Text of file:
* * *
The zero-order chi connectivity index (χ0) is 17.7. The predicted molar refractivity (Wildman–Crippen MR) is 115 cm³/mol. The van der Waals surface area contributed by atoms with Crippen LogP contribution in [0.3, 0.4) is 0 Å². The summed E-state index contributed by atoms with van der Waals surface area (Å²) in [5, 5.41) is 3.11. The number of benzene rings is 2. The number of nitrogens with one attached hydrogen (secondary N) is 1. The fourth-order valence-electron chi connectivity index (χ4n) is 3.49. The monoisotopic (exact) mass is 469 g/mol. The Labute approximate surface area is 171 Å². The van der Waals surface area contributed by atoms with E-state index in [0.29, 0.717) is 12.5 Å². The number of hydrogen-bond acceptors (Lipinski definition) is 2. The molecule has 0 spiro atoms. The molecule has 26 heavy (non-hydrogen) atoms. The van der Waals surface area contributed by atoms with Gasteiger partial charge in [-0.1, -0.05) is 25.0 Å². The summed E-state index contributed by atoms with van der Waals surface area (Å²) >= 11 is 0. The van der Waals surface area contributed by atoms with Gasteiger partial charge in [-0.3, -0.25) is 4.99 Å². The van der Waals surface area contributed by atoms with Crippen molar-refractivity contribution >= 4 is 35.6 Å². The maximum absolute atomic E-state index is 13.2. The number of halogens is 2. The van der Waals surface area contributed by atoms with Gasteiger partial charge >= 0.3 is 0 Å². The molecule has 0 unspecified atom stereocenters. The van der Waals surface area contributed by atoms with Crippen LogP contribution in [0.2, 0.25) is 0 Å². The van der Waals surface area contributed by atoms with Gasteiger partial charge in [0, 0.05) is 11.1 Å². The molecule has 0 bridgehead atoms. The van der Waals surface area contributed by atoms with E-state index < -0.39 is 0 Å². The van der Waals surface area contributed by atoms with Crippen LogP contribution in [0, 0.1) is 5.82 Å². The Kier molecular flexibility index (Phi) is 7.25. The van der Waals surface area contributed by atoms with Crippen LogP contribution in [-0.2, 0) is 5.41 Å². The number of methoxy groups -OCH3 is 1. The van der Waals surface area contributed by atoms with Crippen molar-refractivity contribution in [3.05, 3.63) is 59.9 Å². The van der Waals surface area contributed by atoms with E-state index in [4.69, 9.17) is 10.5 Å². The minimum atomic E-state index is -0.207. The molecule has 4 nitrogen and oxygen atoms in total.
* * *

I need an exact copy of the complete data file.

The zero-order chi connectivity index (χ0) is 17.7. The predicted molar refractivity (Wildman–Crippen MR) is 115 cm³/mol. The van der Waals surface area contributed by atoms with Crippen LogP contribution in [0.3, 0.4) is 0 Å². The summed E-state index contributed by atoms with van der Waals surface area (Å²) in [5, 5.41) is 3.11. The number of benzene rings is 2. The number of nitrogens with one attached hydrogen (secondary N) is 1. The fourth-order valence-electron chi connectivity index (χ4n) is 3.49. The monoisotopic (exact) mass is 469 g/mol. The Labute approximate surface area is 171 Å². The van der Waals surface area contributed by atoms with E-state index in [0.29, 0.717) is 12.5 Å². The number of hydrogen-bond acceptors (Lipinski definition) is 2. The molecule has 0 spiro atoms. The molecule has 26 heavy (non-hydrogen) atoms. The van der Waals surface area contributed by atoms with Gasteiger partial charge in [-0.1, -0.05) is 25.0 Å². The summed E-state index contributed by atoms with van der Waals surface area (Å²) >= 11 is 0. The van der Waals surface area contributed by atoms with Gasteiger partial charge in [-0.3, -0.25) is 4.99 Å². The van der Waals surface area contributed by atoms with Crippen molar-refractivity contribution >= 4 is 35.6 Å². The maximum absolute atomic E-state index is 13.2. The number of halogens is 2. The van der Waals surface area contributed by atoms with Gasteiger partial charge >= 0.3 is 0 Å². The molecule has 0 unspecified atom stereocenters. The van der Waals surface area contributed by atoms with Crippen LogP contribution in [0.2, 0.25) is 0 Å². The van der Waals surface area contributed by atoms with Gasteiger partial charge in [0, 0.05) is 11.1 Å². The molecule has 0 bridgehead atoms. The van der Waals surface area contributed by atoms with E-state index < -0.39 is 0 Å². The van der Waals surface area contributed by atoms with Crippen LogP contribution in [0, 0.1) is 5.82 Å². The Kier molecular flexibility index (Phi) is 7.25. The van der Waals surface area contributed by atoms with Crippen LogP contribution in [-0.2, 0) is 5.41 Å². The number of methoxy groups -OCH3 is 1. The van der Waals surface area contributed by atoms with Crippen molar-refractivity contribution in [3.05, 3.63) is 59.9 Å². The van der Waals surface area contributed by atoms with E-state index in [4.69, 9.17) is 10.5 Å². The minimum atomic E-state index is -0.207. The molecule has 4 nitrogen and oxygen atoms in total.